Mathematics Stack Exchange is a question and answer site for people studying math at any level and professionals in related fields. Join them; it only takes a minute:

Sign up
Here's how it works:
  1. Anybody can ask a question
  2. Anybody can answer
  3. The best answers are voted up and rise to the top

The function $f: \mathbb{R} \longrightarrow \mathbb{R}$ is defined by the rule $$f(x,y) = \begin{cases} \frac{x^5y}{x^4+y^2}, & (x,y) \neq (0,0), \\ 0, & (x,y)=(0,0). \end{cases}$$ Evaluate $f_x(0,y)$, $f_x(0,0)$, $f_y(x,0)$, and $f_y(0,0)$. (The definition of partial derivative as a limit is the recommended method.)

My question is really a conceptual question, that I am struggling to understand. At the point $(0,0)$, the function is defined to be $0$. So, finding the partial derivatives at those points, why would you not use $f(x,y)=0$?

My instincts tell me that no, you would use the other part of the function (partly because the question suggests using the limit definition): $\dfrac{x^5y}{x^4+y^2}$, $(x,y) \neq (0,0)$. But why is this?

Secondly, in general, why would you use the limit definition of a derivative, as opposed to simply taking the derivative mechanically? What is the difference?

Thanks for any help!

share|cite|improve this question
When you compute the derivative of a single-variable function, it is not just the value of the function at the point that matters, but also the values of the function near but not at the point. You use both when you compute $$\lim_{h\to 0}\frac{f(x+h)-f(x)}{h}.$$Here you use the limit because "taking the derivative mechanically" requires a single formula for the function in a neighborhood of the point in question, which you don't have here. Think about how you would compute the derivative at $0$ of the function $f(x)$ given by $f(x) = x^2\sin(1/x)$ if $x\neq 0$ and $f(0)=0$. – Arturo Magidin Jun 6 '12 at 4:46
@ArturoMagidin I have struggled for weeks to grasp this concept, thank you so much for explaining it clearly to me. Actually, the example you gave, is almost the same question I encountered that I struggled to answer a few weeks ago. I couldn't understand why I wouldn't just take the derivative, as opposed to using the limit definition. Now I get it! Thanks! – JackReacher Jun 6 '12 at 5:09
up vote 1 down vote accepted

First: Your instinct is correct. Derivatives are "local information." This means that the derivative of a function at any point is computed by using information about the function's nearby values. For example, consider the limit definition of a derivative of a single-variable function: $$f'(x) = \lim_{h\to x}\frac{f(h) - f(x)}{h - x}.$$ In order to compute this, we need to understand all of the values $f$ takes at the $h$ values near $x$.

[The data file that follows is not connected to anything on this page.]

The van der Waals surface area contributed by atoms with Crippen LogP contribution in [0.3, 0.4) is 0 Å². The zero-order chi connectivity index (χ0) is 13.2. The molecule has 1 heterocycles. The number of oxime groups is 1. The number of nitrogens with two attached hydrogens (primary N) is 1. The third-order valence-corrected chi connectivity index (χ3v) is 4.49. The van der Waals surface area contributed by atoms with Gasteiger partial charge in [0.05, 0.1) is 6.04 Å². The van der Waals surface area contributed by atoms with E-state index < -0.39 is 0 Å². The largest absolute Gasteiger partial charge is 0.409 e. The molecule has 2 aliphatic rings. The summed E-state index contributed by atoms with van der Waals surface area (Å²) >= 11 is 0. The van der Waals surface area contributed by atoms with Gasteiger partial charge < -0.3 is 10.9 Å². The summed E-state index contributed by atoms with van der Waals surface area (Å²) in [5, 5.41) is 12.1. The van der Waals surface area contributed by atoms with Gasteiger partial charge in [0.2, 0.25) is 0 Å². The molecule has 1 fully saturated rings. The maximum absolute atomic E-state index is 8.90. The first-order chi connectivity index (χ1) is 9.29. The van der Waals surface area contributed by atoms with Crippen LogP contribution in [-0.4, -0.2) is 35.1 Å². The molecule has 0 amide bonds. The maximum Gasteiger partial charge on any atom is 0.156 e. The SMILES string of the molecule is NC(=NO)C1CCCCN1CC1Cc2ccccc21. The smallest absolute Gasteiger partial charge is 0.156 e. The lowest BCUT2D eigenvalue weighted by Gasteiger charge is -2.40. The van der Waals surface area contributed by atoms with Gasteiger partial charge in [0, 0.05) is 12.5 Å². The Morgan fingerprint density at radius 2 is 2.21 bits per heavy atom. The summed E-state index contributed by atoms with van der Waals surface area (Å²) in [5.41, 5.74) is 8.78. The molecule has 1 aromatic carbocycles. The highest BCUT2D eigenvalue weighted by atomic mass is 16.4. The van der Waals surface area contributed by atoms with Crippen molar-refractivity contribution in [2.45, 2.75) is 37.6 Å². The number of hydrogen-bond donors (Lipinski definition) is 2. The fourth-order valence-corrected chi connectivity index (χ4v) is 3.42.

Second: Taking the derivative "mechanically" is just cranking through a set of rules that you have learned for some particularly nice functions (products, sums, quotients of differentiable functions; exponentials, trig functions, polynomials, etc). You can't take the derivative at $0$ mechanically here because, at zero, your function is not one of those particularly nice functions.

Since you can't use the differentiation rules, you're stuck with computing the derivative straight from the limit definition.

share|cite|improve this answer
so basically, because the function is different for the values nearby to 0, I can't just take the derivative at that point. – JackReacher Jun 6 '12 at 5:11
You can take the derivative, but not with the derivative rules. The problem isn't that the function has different values near $(0,0)$. Just being defined piecewise, like $f$, means that at the points where the definition changes pieces, it's not any of the functions the differentiation rules apply to, so you can't use them. – Neal Jun 6 '12 at 5:33
Sure sure, thats what I meant, the function is different for values nearby to (0,0) compared to how the function is defined at (0,0), not that the values are different. Thanks again! – JackReacher Jun 6 '12 at 5:40
I have another question if you can explain to me: when I use the limit definition of the partial derivative for fx(0,0) and fy(0,0), I get a 0/0 term. I know the answer to both is 0, but how would I deal with the 0/0 terms? – JackReacher Jun 6 '12 at 10:19
@mathstudent You might be skipping some extra algebraic simplification. Looking at it, for $f_y$ and for $f_x$ both at $(0,0)$, I don't see $0/0$. – Neal Jun 6 '12 at 12:38

Your Answer


By posting your answer, you agree to the privacy policy and terms of service.

Not the answer you're looking for? Browse other questions tagged or ask your own question.